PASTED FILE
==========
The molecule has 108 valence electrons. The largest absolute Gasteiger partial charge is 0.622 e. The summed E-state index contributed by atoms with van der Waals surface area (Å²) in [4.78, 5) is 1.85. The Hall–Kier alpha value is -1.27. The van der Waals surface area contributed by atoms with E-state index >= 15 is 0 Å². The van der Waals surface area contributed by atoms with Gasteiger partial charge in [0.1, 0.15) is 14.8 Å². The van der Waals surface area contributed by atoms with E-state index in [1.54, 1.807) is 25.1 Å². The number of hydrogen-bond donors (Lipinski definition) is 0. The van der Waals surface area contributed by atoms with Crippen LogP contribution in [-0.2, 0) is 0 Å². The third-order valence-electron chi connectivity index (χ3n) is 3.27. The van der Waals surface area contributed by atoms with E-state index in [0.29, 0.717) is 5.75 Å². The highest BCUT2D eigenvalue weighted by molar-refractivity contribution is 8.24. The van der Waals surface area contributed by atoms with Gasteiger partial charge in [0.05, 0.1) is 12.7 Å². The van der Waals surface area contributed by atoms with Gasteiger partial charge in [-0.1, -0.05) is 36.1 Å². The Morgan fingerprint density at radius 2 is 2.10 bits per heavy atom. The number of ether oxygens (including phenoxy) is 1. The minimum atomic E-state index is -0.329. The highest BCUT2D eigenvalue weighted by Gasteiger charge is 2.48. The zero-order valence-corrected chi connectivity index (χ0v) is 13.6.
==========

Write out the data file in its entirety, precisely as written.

The molecule has 108 valence electrons. The largest absolute Gasteiger partial charge is 0.622 e. The summed E-state index contributed by atoms with van der Waals surface area (Å²) in [4.78, 5) is 1.85. The Hall–Kier alpha value is -1.27. The van der Waals surface area contributed by atoms with E-state index >= 15 is 0 Å². The van der Waals surface area contributed by atoms with Gasteiger partial charge in [0.1, 0.15) is 14.8 Å². The van der Waals surface area contributed by atoms with E-state index in [1.54, 1.807) is 25.1 Å². The number of hydrogen-bond donors (Lipinski definition) is 0. The van der Waals surface area contributed by atoms with Crippen LogP contribution in [-0.2, 0) is 0 Å². The third-order valence-electron chi connectivity index (χ3n) is 3.27. The van der Waals surface area contributed by atoms with E-state index in [0.29, 0.717) is 5.75 Å². The highest BCUT2D eigenvalue weighted by molar-refractivity contribution is 8.24. The van der Waals surface area contributed by atoms with Gasteiger partial charge in [0.05, 0.1) is 12.7 Å². The van der Waals surface area contributed by atoms with Gasteiger partial charge in [-0.1, -0.05) is 36.1 Å². The Morgan fingerprint density at radius 2 is 2.10 bits per heavy atom. The number of ether oxygens (including phenoxy) is 1. The minimum atomic E-state index is -0.329. The highest BCUT2D eigenvalue weighted by Gasteiger charge is 2.48. The zero-order valence-corrected chi connectivity index (χ0v) is 13.6.